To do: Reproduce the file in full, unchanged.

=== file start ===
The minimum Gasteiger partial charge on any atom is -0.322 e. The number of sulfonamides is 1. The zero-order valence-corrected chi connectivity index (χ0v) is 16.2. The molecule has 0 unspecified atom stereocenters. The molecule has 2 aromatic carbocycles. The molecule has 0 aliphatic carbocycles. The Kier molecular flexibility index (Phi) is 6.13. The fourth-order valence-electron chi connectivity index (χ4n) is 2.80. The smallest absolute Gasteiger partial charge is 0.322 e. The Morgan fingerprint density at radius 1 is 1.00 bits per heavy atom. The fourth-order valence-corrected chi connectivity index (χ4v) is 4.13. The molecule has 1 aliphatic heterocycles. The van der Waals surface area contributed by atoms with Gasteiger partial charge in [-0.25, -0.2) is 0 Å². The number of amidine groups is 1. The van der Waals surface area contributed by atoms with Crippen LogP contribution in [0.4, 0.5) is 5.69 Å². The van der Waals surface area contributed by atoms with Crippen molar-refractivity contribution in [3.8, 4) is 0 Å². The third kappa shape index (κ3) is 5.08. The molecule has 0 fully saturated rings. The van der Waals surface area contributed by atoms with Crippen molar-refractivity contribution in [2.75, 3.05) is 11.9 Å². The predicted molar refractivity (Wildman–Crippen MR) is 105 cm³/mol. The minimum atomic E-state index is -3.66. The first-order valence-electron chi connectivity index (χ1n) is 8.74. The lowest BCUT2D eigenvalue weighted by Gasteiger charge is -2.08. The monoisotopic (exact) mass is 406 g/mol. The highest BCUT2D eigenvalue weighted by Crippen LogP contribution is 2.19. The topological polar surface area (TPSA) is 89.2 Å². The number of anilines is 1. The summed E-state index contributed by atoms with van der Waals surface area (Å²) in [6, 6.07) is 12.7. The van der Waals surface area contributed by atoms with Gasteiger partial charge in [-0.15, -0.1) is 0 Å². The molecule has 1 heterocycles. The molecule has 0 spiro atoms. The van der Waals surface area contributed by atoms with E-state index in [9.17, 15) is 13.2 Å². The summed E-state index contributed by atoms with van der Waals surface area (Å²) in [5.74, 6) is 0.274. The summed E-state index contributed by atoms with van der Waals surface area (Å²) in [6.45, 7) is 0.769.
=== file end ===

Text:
The minimum Gasteiger partial charge on any atom is -0.322 e. The number of sulfonamides is 1. The zero-order valence-corrected chi connectivity index (χ0v) is 16.2. The molecule has 0 unspecified atom stereocenters. The molecule has 2 aromatic carbocycles. The molecule has 0 aliphatic carbocycles. The Kier molecular flexibility index (Phi) is 6.13. The fourth-order valence-electron chi connectivity index (χ4n) is 2.80. The smallest absolute Gasteiger partial charge is 0.322 e. The Morgan fingerprint density at radius 1 is 1.00 bits per heavy atom. The fourth-order valence-corrected chi connectivity index (χ4v) is 4.13. The molecule has 1 aliphatic heterocycles. The van der Waals surface area contributed by atoms with Gasteiger partial charge in [-0.25, -0.2) is 0 Å². The number of amidine groups is 1. The van der Waals surface area contributed by atoms with Crippen LogP contribution in [0.4, 0.5) is 5.69 Å². The van der Waals surface area contributed by atoms with Crippen molar-refractivity contribution in [3.8, 4) is 0 Å². The third kappa shape index (κ3) is 5.08. The molecule has 0 fully saturated rings. The van der Waals surface area contributed by atoms with Crippen molar-refractivity contribution in [2.75, 3.05) is 11.9 Å². The predicted molar refractivity (Wildman–Crippen MR) is 105 cm³/mol. The minimum atomic E-state index is -3.66. The first-order valence-electron chi connectivity index (χ1n) is 8.74. The lowest BCUT2D eigenvalue weighted by Gasteiger charge is -2.08. The monoisotopic (exact) mass is 406 g/mol. The highest BCUT2D eigenvalue weighted by Crippen LogP contribution is 2.19. The topological polar surface area (TPSA) is 89.2 Å². The number of anilines is 1. The summed E-state index contributed by atoms with van der Waals surface area (Å²) in [6, 6.07) is 12.7. The van der Waals surface area contributed by atoms with Gasteiger partial charge in [-0.15, -0.1) is 0 Å². The molecule has 1 heterocycles. The molecule has 0 spiro atoms. The van der Waals surface area contributed by atoms with E-state index in [9.17, 15) is 13.2 Å². The summed E-state index contributed by atoms with van der Waals surface area (Å²) in [5.74, 6) is 0.274. The summed E-state index contributed by atoms with van der Waals surface area (Å²) in [6.45, 7) is 0.769.